RelativisticJet and the Martian

Updated: May 7, 2020

New Indigenous Futurisms fiction by Weyodi.


Beginning this month, Wordcraft Circle will seek to bring you new fiction (which will eventually make its way to Native Realities Digital). To kick us off, we bring you some excellent science fiction by award-winning writer Weyodi. The story is serialized, so we will have the next sections available every week. Thanks for tuning in! If you are interested in being featured with Wordcraft Circle, drop us a line at wordcraft.director@gmail.com




I sat halfway up the number four radial ladder at the map room end of the ship watching two of my mothers corner a porcupine. Just a dozen more rungs up and gravity would be loosened enough that I could let go of the ladder and move on my own through the loose-g to the map room if I felt like it. But not yet. A dozen more rungs would also make the difference between being able to see what my mothers were doing well enough to be entertained by them and Primes-The-Thrusters and Strips-Wires-With-Her-Teeth turning into two tiny moving dots. Below, on the central drum of the ship, Strips-Wires-With-Her-Teeth charged the porcupine and Primes-The-Thrusters threw the blanket in her hands but from the movement of their bodies I could tell the porky had escaped, run through the berry thicket on the other side of the old Pecan tree. But I knew my mothers. Neither of them were the kind to give up. Eventually they would get the blanket over the porcupine and walk away with my old baby blanket full of quills. These they would clip the barbed ends off of, dye, soak, flatten, and sooner or later use to embroider my name, Relativistic-Jet, or at least the meaning of it, a flare of particles escaping from the event horizon of a black hole, onto something I owned. It was kind of a mania with all six of my mothers lately. They were all constantly making me new clothes, jewelry, tools, weapons all emblazoned with my symbol. Even my new atomizer gun had the symbol, which looked like a ray piercing a flattened disc, inlaid in precious stones on the butt. It was a very nice brand new atomizer and the symbol looked very striking but it was also a little bit embarrassing. When was too much too much?

It was both exciting and terrifying to think about why they were doing this. Soon, in less than a standard measure, the length of time it took a human being baby to grow inside the body and emerge alive, we would rendezvous with another ship of human beings and if I met a woman I liked, a woman who also liked me, I could tell my mothers and they would arrange a match. My first-mother, boss-wife Extinguishes-The-Fire, gave me her word none of them would make a match without my consent. I thought about the upcoming meet-up with another ship. I would be lying if I didn’t admit to some pangs at the knowledge that once a match was made I would be leaving my family behind and never return to my home-ship except as a visitor. But that was the way of things. Oh, from time to time, if a ship was getting too crowded or there was some kind of long-running insurmountable conflict within a ship, a group of sisters might build their own ship, but most of the time women stayed on the ship where they were born. Which was why girls were taught to tend to business inside the ship from the time they were little. It would be their responsibility to keep the ship running, make sure there was air to breathe and water to drink, make sure the plants and animals were thriving and the gravity kept them affixed to the central drum. Make sure the thrusters were firing so the ship could be maneuvered. Keep the puuku, the four man ships used for setting down on a planet, in good shape.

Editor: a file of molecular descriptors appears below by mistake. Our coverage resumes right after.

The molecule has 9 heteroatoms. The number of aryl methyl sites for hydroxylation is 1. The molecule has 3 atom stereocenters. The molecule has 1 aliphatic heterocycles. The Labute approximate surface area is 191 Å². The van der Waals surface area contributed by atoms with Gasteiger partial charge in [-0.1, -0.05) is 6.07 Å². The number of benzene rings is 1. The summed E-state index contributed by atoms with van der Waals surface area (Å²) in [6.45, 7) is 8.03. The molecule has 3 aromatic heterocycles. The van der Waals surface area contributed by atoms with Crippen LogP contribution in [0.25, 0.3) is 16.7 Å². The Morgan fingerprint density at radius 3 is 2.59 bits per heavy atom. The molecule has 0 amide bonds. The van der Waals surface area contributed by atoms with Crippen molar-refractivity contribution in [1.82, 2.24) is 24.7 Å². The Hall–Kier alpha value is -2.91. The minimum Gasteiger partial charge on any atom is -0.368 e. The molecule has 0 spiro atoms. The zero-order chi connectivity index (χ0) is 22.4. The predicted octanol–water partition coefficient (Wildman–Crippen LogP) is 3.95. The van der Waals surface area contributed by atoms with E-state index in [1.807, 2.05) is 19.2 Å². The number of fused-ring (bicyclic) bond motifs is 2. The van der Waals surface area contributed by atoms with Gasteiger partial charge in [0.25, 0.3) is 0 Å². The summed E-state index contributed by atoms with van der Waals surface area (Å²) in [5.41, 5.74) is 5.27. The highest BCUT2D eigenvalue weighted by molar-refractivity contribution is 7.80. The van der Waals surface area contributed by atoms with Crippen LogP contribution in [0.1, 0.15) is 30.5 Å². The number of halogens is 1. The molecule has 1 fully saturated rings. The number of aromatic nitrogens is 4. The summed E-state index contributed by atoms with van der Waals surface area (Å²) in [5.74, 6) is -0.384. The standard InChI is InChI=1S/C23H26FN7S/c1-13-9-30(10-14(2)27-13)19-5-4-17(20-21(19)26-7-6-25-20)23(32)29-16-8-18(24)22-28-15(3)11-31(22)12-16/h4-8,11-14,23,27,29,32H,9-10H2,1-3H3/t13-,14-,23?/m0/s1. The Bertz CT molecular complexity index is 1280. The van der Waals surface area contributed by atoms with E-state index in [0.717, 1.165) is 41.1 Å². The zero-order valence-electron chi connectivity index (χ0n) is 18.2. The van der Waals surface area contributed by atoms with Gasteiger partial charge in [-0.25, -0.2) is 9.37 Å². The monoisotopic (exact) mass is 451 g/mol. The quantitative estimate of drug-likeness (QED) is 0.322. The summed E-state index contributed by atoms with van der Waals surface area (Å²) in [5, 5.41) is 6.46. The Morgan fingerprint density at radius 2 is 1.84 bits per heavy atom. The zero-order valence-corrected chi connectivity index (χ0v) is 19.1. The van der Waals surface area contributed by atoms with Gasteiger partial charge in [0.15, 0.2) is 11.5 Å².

It was Men’s Work to make the maps and use those maps along with the Deer-Star-Plant to move the ship through space. It was Men’s Work to sing and drum at the mark of every sleeping and waking, to remind the heart of the ship to beat, and to keep the hearts of the people and the heart of the ship synchronized with each other. It was Men’s Work, along side the Women Warriors, to defend the ship. It was Men’s Work to protect the landing party, so that women could decide what, if anything, a planet might have that the Human Beings might need. Then it was the job of the men to get it for them. Whether by charm, or by negotiation, or trade, or, as a last resort for obvious practical reasons, by simply taking what they wanted and running as fast and as far as they could. The Women’s job was to run things inside the ship while Men were expected to handle things outside the ship. My fathers and grandfathers had put time and effort into preparing me to be a man, and needless to say to attract the attention of women. I knew how to let my looks speak for themselves. I had already proven I knew how to keep calm in a fight, I was a good shot with my atomizer, but my real strong suit were my powers of persuasion. I was also very naturally good looking, but I wasn’t going to say that out loud. I shouldn’t have to. It was obvious. Not that plain, or even ugly boys, couldn’t marry well but...every little bit makes a difference. Doesn’t it?


I figured I ought to be able to make a